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Uke jammed

I know that some of you are alarmed at the thought that I may have put away my ukulele. Fear not. I broke it out (briefly) to torture entertain friends at the Vintage Trailer Jam, and I still practice often. I hope to get to a point where people will actually invite me to come play it, as opposed to being politely tolerant when I force it on them.

The ukulele scene, as everyone knows, originates from Hawaii (where it was imported by Portuguese immigrants, believe it or not). On the west coast there are many active ukulele clubs and festivals, but as you head east the number of enthusiasts drops off rapidly, reaching a nadir somewhere around DeTour, MI. Even in Tucson we are on the eastern fringe of the ukulele action.

So you can understand that here in Vermont, where until recently pizza was considered “ethnic food,” ukuleles are hard to find and uke enthusiasts are even rarer. Thus I was extremely excited when Eleanor discovered that the father of one of our friends was a member of the honorable-sounding Vermont Ukulele Society, an organization I’d never heard of.

… with good reason. The VUS is a relatively recent gathering of six people, including a grade-school music teacher and leader, who meet every couple of weeks in a private home up in the tiny town of Lincoln VT. With me joining them on Monday night, we had seven people ranging from rank beginner to fairly advanced. Skill-wise, I was somewhere in the middle.

The whole point of the extravagantly-named VUS, as far as I can tell, is to have fun playing uke. Thus standards for admission to the group are reasonable: you must want to try to play ukulele. Knowledge of actual chords is optional at first; members will teach you as you go. If you don’t have a uke, you might be able to borrow one from a group member.

Obviously we’re not talking about really high standards for admission. The idea is to encourage new members, or as we in the Vermont Ukulele Society say, “bring in new converts.” (I think it was admirable that the founders named it a society rather than a cult. It shows some restraint.)

My induction was rather simple. We tuned up, handed out music, and sat down to play in the dining room. No dues, no rules, no member handbook, and no snacks. I was pleased to find that all of the songs were within my range, and thanks to assiduous home study, I knew nearly all the chords. It was a great experience, and a nice break from the endless slog of work and rain lately.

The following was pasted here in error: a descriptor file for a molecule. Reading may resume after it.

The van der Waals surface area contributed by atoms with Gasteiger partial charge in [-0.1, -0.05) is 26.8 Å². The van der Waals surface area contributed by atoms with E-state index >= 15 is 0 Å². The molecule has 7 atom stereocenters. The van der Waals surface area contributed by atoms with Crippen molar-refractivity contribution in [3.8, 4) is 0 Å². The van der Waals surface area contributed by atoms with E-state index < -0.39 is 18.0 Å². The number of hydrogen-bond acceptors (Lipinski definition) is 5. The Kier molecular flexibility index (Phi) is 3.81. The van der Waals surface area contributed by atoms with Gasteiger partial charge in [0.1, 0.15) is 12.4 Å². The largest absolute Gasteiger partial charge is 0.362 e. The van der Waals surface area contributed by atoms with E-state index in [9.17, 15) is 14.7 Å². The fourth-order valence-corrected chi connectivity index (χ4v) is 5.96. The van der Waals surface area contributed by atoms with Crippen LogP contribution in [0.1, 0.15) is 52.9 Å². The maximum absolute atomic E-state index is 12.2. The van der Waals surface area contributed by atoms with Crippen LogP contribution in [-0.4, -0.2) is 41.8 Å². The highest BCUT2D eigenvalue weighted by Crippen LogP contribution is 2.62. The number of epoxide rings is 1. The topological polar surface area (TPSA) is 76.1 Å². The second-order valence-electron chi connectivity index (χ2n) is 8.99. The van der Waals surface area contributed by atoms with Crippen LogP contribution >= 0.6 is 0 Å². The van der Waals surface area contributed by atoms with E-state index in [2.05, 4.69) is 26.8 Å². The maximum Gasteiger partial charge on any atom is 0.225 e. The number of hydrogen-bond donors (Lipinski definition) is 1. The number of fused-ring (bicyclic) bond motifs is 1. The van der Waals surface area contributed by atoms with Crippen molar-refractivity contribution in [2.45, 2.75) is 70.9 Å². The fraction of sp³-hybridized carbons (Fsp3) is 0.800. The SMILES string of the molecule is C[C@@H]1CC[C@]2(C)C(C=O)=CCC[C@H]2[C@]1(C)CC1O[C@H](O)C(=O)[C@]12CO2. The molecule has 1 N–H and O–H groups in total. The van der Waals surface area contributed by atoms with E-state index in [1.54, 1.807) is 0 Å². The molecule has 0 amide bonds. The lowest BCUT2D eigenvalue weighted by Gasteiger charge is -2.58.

Having played adequately through exactly one rehearsal session, I was invited to join the Society for their second-ever “gig,” which is today. We are playing at a local restaurant at noon, to lighten up a local group’s annual lunch. Our public repertoire consists of playing and singing two songs in quick succession, after which we will sit down and hopefully not be asked for an encore. Not everyone in the group is entirely ready for this, but as our leader sensibly pointed out, “Nobody is expecting perfection. They’ll be amazed there even is a Ukulele Society.”

So there you have it: my first official public performance. I’d invite all of you but this is a private function. I’ll let you know when our album is available on iTunes.

6 Responses to “Uke jammed”

  1. Barry Says:

    Excellent!!! With a Uke being my first stringed instrument (my mother says the first instrument were the pots and pans in the cupboard used as percussion) over 50 years ago, I still have it and play occasionally.

    Before long you will be giving Jake a run for his money!!! Keep practicing.

  2. Bill Kerfoot Says:


    Tommy will be so proud of you.


  3. Rich Says:

    Well, I’m back from the “gig” and yes, they did ask for an encore. We were a hit! It was very exciting.

    Given the weather lately in Vermont, we played some appropriate songs: “Raindrops Keep Fallin’ On My Head,” followed by “I Can See Clearly Now [The Rain Is Gone]”. For the encore we played “Ukulele Lady”.

  4. dr. c. Says:

    Loyal blog followers should not be exposed to illicit material.
    Let’s see, “raindrops keep falling on your head”, then what next, “stars fell on Alabama” ? Duets with harmonica and triangle enthusiasts ?
    Evidently you have suffered a head injury and may soon receive a Get Well card from DeTour, Mi., HQs of the “Prevent Ukelele Kitsch Exhaust” Society, hereinafter referred to simply as P.U.K.E.Those Vermont rains must be producing hallucinogenic mushrooms.

  5. terrie Says:

    congratulations on your first gig…..glad you guys really did have an encore up your sleeves…..Uke on……

  6. Bill Doyle Says:


    BTW, a west coast festival, Voodoo Vacation on Zombie Island, is happening in San Diego, August 14 – 17 at the Crowne Plaza. Tiki lovers from around the world will descend upon this oasis for a weekend of Tiki related symposiums, art, music, shopping, fashion shows, dancing and entertainment.

    And (take note, dr. c.) the uke jam occurs 2 – 3 p.m., Sunday!

    More info at: